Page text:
Metabolic Response of Rectal Cancer Assessed by 18-FDG PET Following Chemoradiotherapy is Prognostic for Patient Outcome

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Complete pathological response has proven prognostic benefits in patients with locally advanced rectal cancer treated with neoadjuvant chemoradiotherapy. Sequential 18-FDG PET may be an early surrogate for pathological response to chemoradiotherapy.


The aim of this study was to identify whether metabolic response measured by FDG PET following chemoradiotherapy is prognostic for tumor recurrence and survival following neoadjuvant therapy and surgical treatment for primary rectal cancer.


Patients with primary rectal cancer treated by long-course neoadjuvant chemoradiotherapy followed by surgery had FDG PET performed before and 4 weeks after treatment, before surgical resection was performed. Retrospective chart review was undertaken for patient demographics, tumor staging, recurrence rates, and survival.


Between 2000 and 2007, 78 patients were identified (53 male, 25 female; median age, 64 y). After chemoradiotherapy, 37 patients (47%) had a complete metabolic response, 26 (33%) had a partial metabolic response, and 14 (18%) had no metabolic response as assessed by FDG PET (1 patient had missing data). However, only 4 patients (5%) had a complete pathological response. The median postoperative follow-up period was 3.1 years during which 14 patients (19%) had a recurrence: 2 local, 9 distant, and 3 with both local and distant. The estimated percentage without recurrence was 77% at 5 years (95% CI 66%–89%). There was an inverse relationship between FDG PET metabolic response and the incidence of recurrence within 3 years (P = .04). Kaplan-Meier analysis of FDG PET metabolic response and overall survival demonstrated a significant difference in survival among patients in the 3 arms: complete, partial, and no metabolic response (P = .04); the patients with complete metabolic response had the best prognosis.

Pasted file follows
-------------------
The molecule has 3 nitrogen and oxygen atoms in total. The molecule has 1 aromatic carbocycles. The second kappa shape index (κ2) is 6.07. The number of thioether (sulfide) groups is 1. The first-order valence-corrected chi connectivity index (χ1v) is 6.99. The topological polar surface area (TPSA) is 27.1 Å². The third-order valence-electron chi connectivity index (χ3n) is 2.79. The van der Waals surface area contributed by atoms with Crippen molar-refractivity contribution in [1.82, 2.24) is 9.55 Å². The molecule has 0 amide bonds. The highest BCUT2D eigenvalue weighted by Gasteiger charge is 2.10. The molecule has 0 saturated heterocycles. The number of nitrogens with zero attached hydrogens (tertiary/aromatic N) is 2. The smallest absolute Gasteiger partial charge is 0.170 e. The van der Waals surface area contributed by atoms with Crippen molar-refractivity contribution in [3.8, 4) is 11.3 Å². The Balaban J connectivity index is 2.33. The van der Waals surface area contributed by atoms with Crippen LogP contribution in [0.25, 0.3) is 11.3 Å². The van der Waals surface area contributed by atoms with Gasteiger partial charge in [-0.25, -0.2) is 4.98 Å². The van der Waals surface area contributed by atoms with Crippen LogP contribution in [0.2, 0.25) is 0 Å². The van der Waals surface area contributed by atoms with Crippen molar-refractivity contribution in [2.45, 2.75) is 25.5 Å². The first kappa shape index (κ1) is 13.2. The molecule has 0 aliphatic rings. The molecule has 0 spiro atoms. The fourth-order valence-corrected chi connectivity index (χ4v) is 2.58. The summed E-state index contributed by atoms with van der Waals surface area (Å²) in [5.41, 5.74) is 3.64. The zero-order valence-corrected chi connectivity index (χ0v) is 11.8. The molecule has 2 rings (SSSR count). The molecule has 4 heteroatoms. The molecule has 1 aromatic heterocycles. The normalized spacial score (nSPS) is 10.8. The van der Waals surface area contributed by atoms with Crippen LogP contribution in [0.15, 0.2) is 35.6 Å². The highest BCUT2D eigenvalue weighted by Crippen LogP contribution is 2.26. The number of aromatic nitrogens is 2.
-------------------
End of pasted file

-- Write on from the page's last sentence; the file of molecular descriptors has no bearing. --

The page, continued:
Complete or partial metabolic response on PET following neoadjuvant chemoradiotherapy and surgery predicts a lower local recurrence rate and improved survival compared with patients with no metabolic response. Metabolic response may be used to stratify prognosis in patients with rectal cancer.

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